4-hydroxynonenal in the pathogenesis and progression of human diseases

Mohammad Shoeb, Naseem H. Ansari, Satish K. Srivastava, Kota V. Ramana

Research output: Contribution to journalArticlepeer-review

131 Scopus citations


Metastable aldehydes produced by lipid peroxidation act as 'toxic second messengers' that extend the injurious potential of free radicals. 4-Hydroxy 2-nonenal (HNE), a highly toxic and most abundant stable end product of lipid peroxidation, has been implicated in the tissue damage, dysfunction, injury associated with aging and other pathological states such as cancer, Alzheimer, diabetes, cardiovascular and inflammatory complications. Further, HNE has been considered as an oxidative stress marker and a secondary signaling molecule to regulate a number of cell signaling pathways. Biological activity of HNE depends on its intracellular concentration, which can differentially modulate cell death, growth and differentiation. Therefore, the mechanisms responsible for maintaining the intracellular levels of HNE are most important, not only in the defense against oxidative stress but also in the pathophysiology of a number of disease processes. In this review, we discuss the significance of HNE in mediating various disease processes and how regulation of its metabolism could be therapeutically effective.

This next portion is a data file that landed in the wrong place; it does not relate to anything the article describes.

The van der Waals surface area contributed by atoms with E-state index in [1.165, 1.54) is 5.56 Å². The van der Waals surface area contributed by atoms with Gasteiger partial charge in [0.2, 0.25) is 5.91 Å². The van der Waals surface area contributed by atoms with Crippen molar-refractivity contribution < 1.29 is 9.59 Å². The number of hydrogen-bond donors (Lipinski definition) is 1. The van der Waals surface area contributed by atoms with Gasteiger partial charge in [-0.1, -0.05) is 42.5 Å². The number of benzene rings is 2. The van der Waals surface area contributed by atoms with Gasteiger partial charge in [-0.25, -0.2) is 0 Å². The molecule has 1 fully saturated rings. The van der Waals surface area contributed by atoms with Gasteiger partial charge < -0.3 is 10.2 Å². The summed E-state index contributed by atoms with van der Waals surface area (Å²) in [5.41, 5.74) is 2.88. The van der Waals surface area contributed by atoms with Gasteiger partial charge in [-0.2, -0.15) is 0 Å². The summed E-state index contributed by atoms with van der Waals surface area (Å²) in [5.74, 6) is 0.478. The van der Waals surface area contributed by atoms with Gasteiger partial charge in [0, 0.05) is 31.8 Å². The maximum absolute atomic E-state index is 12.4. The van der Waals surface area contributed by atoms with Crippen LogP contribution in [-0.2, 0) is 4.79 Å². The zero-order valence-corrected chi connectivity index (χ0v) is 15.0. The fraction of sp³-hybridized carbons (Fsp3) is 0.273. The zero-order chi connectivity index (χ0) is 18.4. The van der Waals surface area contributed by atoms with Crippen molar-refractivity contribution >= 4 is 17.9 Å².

Original languageEnglish (US)
Pages (from-to)230-237
Number of pages8
JournalCurrent Medicinal Chemistry
Issue number2
StatePublished - Jan 2014


  • 4-Hydroxy 2-nonenal
  • Alzheimer
  • Cancer
  • Cataract
  • Oxidative stress

ASJC Scopus subject areas

  • Biochemistry
  • Molecular Medicine
  • Pharmacology
  • Drug Discovery
  • Organic Chemistry


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